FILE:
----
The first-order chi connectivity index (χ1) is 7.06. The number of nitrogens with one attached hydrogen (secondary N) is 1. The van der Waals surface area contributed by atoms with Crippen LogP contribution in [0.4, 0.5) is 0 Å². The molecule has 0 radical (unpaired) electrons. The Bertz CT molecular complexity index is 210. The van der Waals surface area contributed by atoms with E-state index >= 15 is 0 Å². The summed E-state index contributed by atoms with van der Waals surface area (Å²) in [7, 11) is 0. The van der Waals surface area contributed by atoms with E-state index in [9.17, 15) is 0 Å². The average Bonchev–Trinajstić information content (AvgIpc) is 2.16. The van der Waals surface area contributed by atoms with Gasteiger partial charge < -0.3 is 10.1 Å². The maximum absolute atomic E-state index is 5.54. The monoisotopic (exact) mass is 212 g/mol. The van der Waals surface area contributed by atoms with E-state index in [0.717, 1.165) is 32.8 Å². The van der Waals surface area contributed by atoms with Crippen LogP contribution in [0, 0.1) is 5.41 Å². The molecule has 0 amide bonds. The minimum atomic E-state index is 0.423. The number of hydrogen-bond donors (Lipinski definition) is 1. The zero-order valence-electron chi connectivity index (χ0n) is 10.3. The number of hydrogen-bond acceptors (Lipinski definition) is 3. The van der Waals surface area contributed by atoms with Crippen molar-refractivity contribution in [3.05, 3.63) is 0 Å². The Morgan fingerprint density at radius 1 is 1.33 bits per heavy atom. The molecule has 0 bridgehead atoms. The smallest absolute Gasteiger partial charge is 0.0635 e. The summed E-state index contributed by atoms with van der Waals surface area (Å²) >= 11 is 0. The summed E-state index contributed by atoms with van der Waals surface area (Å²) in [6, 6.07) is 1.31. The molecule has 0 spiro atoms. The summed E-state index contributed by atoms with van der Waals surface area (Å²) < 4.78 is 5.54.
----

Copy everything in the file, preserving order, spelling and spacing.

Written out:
The first-order chi connectivity index (χ1) is 7.06. The number of nitrogens with one attached hydrogen (secondary N) is 1. The van der Waals surface area contributed by atoms with Crippen LogP contribution in [0.4, 0.5) is 0 Å². The molecule has 0 radical (unpaired) electrons. The Bertz CT molecular complexity index is 210. The van der Waals surface area contributed by atoms with E-state index >= 15 is 0 Å². The summed E-state index contributed by atoms with van der Waals surface area (Å²) in [7, 11) is 0. The van der Waals surface area contributed by atoms with E-state index in [9.17, 15) is 0 Å². The average Bonchev–Trinajstić information content (AvgIpc) is 2.16. The van der Waals surface area contributed by atoms with Gasteiger partial charge < -0.3 is 10.1 Å². The maximum absolute atomic E-state index is 5.54. The monoisotopic (exact) mass is 212 g/mol. The van der Waals surface area contributed by atoms with E-state index in [0.717, 1.165) is 32.8 Å². The van der Waals surface area contributed by atoms with Crippen LogP contribution in [0, 0.1) is 5.41 Å². The molecule has 0 amide bonds. The minimum atomic E-state index is 0.423. The number of hydrogen-bond donors (Lipinski definition) is 1. The zero-order valence-electron chi connectivity index (χ0n) is 10.3. The number of hydrogen-bond acceptors (Lipinski definition) is 3. The van der Waals surface area contributed by atoms with Crippen molar-refractivity contribution in [3.05, 3.63) is 0 Å². The Morgan fingerprint density at radius 1 is 1.33 bits per heavy atom. The molecule has 0 bridgehead atoms. The smallest absolute Gasteiger partial charge is 0.0635 e. The summed E-state index contributed by atoms with van der Waals surface area (Å²) >= 11 is 0. The summed E-state index contributed by atoms with van der Waals surface area (Å²) in [6, 6.07) is 1.31. The molecule has 0 spiro atoms. The summed E-state index contributed by atoms with van der Waals surface area (Å²) < 4.78 is 5.54.